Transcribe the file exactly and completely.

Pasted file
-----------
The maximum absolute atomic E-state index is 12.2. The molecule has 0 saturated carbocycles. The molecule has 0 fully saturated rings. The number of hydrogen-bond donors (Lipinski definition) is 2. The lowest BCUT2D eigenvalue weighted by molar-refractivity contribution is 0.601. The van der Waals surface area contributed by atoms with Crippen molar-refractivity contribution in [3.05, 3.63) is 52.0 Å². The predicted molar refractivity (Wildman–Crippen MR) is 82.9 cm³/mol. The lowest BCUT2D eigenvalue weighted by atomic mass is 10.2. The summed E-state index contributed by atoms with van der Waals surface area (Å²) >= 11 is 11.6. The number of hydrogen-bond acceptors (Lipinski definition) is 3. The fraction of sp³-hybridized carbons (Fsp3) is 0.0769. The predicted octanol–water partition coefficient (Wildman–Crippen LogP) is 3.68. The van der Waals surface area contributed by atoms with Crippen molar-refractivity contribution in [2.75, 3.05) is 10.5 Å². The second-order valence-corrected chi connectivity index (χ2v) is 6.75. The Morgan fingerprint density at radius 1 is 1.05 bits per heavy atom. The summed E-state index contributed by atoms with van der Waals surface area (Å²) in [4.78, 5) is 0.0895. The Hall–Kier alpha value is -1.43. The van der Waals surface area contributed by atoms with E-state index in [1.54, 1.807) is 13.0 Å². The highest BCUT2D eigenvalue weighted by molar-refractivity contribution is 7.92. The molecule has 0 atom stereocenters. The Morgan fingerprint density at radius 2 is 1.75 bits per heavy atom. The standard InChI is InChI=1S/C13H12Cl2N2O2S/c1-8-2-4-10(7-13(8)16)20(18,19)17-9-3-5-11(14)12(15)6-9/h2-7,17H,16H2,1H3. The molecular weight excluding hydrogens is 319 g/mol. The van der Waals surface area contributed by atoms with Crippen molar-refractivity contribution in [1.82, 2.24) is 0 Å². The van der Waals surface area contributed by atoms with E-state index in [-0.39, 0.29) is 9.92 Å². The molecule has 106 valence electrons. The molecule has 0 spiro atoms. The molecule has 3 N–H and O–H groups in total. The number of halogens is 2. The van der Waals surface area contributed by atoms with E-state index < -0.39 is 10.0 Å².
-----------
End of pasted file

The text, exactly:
The maximum absolute atomic E-state index is 12.2. The molecule has 0 saturated carbocycles. The molecule has 0 fully saturated rings. The number of hydrogen-bond donors (Lipinski definition) is 2. The lowest BCUT2D eigenvalue weighted by molar-refractivity contribution is 0.601. The van der Waals surface area contributed by atoms with Crippen molar-refractivity contribution in [3.05, 3.63) is 52.0 Å². The predicted molar refractivity (Wildman–Crippen MR) is 82.9 cm³/mol. The lowest BCUT2D eigenvalue weighted by atomic mass is 10.2. The summed E-state index contributed by atoms with van der Waals surface area (Å²) >= 11 is 11.6. The number of hydrogen-bond acceptors (Lipinski definition) is 3. The fraction of sp³-hybridized carbons (Fsp3) is 0.0769. The predicted octanol–water partition coefficient (Wildman–Crippen LogP) is 3.68. The van der Waals surface area contributed by atoms with Crippen molar-refractivity contribution in [2.75, 3.05) is 10.5 Å². The second-order valence-corrected chi connectivity index (χ2v) is 6.75. The Morgan fingerprint density at radius 1 is 1.05 bits per heavy atom. The summed E-state index contributed by atoms with van der Waals surface area (Å²) in [4.78, 5) is 0.0895. The Hall–Kier alpha value is -1.43. The van der Waals surface area contributed by atoms with E-state index in [1.54, 1.807) is 13.0 Å². The highest BCUT2D eigenvalue weighted by molar-refractivity contribution is 7.92. The molecule has 0 atom stereocenters. The Morgan fingerprint density at radius 2 is 1.75 bits per heavy atom. The standard InChI is InChI=1S/C13H12Cl2N2O2S/c1-8-2-4-10(7-13(8)16)20(18,19)17-9-3-5-11(14)12(15)6-9/h2-7,17H,16H2,1H3. The molecular weight excluding hydrogens is 319 g/mol. The van der Waals surface area contributed by atoms with Crippen molar-refractivity contribution in [1.82, 2.24) is 0 Å². The van der Waals surface area contributed by atoms with E-state index in [-0.39, 0.29) is 9.92 Å². The molecule has 106 valence electrons. The molecule has 0 spiro atoms. The molecule has 3 N–H and O–H groups in total. The number of halogens is 2. The van der Waals surface area contributed by atoms with E-state index < -0.39 is 10.0 Å².